Bipartisanship - World war ii and its aftermath

What changed dramatically during World War II, a shift neither understood nor appreciated by President Roosevelt and Secretary of State Cordell Hull, was the attitude of the American people. They were willing, as they had not been earlier, to assume their country's burden of responsibility in world affairs. Americans were guilty over their refusal to participate in the League of Nations. If only the most powerful nation in the world had thrown its weight behind a collective security system, the Holocaust and World War II might have been prevented. The war experience had been so painful and after 1945 the prospect of nuclear war so horrible that Americans were willing to make sacrifices in the form of economic aid for the rebuilding of Europe and to provide funds for defense against the looming threat of Soviet expansion. Reflecting these changed attitudes, Congress, on 21 September 1943, passed the Fulbright-Connally Resolution, which pledged U.S. participation in an international organization to keep the peace. Even before the passage of this measure, the leadership of the Republican Party had gathered on Mackinac Island, Michigan, to hammer out a position on the postwar order. Under the tutelage of Senator Arthur H. Vandenberg of Michigan and Governor Thomas E. Dewey of New York, the conferees devised a compromise resolution acceptable to most Republicans, which favored the formation of an international organization after the war.

The realization that positive measures would be needed to prevent a third world war convinced them that their leaders, regardless of party, must cooperate to best serve the national interests abroad. In order that the United States have a full and constructive impact on world events, Americans demanded that partisan politics be removed from foreign policy so that the United States could speak with a single voice in foreign affairs. Politicians, presidents, senators, and the members of the House of Representatives were to work to develop policies that would receive broad-based support.

Franklin D. Roosevelt, who was never fully committed to State Department planning for a postwar international organization, held a fuzzy conception of what the postwar world should look like. Roosevelt, however, did believe in cooperation among the great powers and summit diplomacy to maintain the peace. He was convinced that such cooperation had won the war and that major-power agreement would prevent another conflict. He never thought that the American people would support the stationing of U.S. troops abroad and the rebuilding of Western Europe. Moreover, to the president, bipartisanship meant total congressional acquiescence in the executive branch's conduct of foreign policy. In brief, he wanted to run foreign policy himself without congressional interference.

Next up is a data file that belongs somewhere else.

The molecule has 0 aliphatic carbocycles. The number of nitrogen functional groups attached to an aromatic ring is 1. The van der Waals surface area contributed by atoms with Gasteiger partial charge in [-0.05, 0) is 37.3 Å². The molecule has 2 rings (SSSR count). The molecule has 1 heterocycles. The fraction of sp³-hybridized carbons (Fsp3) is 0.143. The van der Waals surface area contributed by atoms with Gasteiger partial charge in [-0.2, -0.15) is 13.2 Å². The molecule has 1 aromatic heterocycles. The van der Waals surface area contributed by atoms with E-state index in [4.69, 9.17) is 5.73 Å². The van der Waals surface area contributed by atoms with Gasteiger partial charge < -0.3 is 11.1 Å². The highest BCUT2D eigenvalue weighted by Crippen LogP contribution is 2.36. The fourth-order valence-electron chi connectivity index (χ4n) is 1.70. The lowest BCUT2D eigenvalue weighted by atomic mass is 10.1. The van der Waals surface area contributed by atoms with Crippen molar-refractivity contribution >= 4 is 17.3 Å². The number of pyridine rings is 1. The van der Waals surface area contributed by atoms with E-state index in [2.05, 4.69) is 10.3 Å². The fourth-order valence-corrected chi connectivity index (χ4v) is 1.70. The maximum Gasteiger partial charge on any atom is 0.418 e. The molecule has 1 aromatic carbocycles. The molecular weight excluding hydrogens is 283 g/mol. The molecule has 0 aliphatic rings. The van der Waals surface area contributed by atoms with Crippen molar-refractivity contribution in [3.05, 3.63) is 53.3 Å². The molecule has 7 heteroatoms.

Into the breach stepped Senator Arthur Vandenberg. In an address to the Senate on 10 January 1945, marking another step in the establishment of bipartisan foreign policy, he rejected isolationism and pledged cooperation if the administration would state its plans for the postwar world with candor. Vandenberg announced that he would support the evolving United Nations. To further guarantee the peace and allay Russian distrust of the West, he called for a four-power military alliance to prevent another war and to ensure that Germany would not rearm. More important, he suggested maximum consultation and cooperation between the administration and the Senate in charting the course of American diplomacy in the postwar world.

The succession of Harry S. Truman to the presidency portended well for bipartisanship. Truman knew the senators as friends and had respect for their abilities. As a former member of the Senate establishment, he well understood the benefits of working closely with Senate and House committees, and as a new president, he needed all the support and advice he could garner. In the summer of 1945, the U.S. Senate ratified the charter of the United Nations by a vote of 89 to 2.

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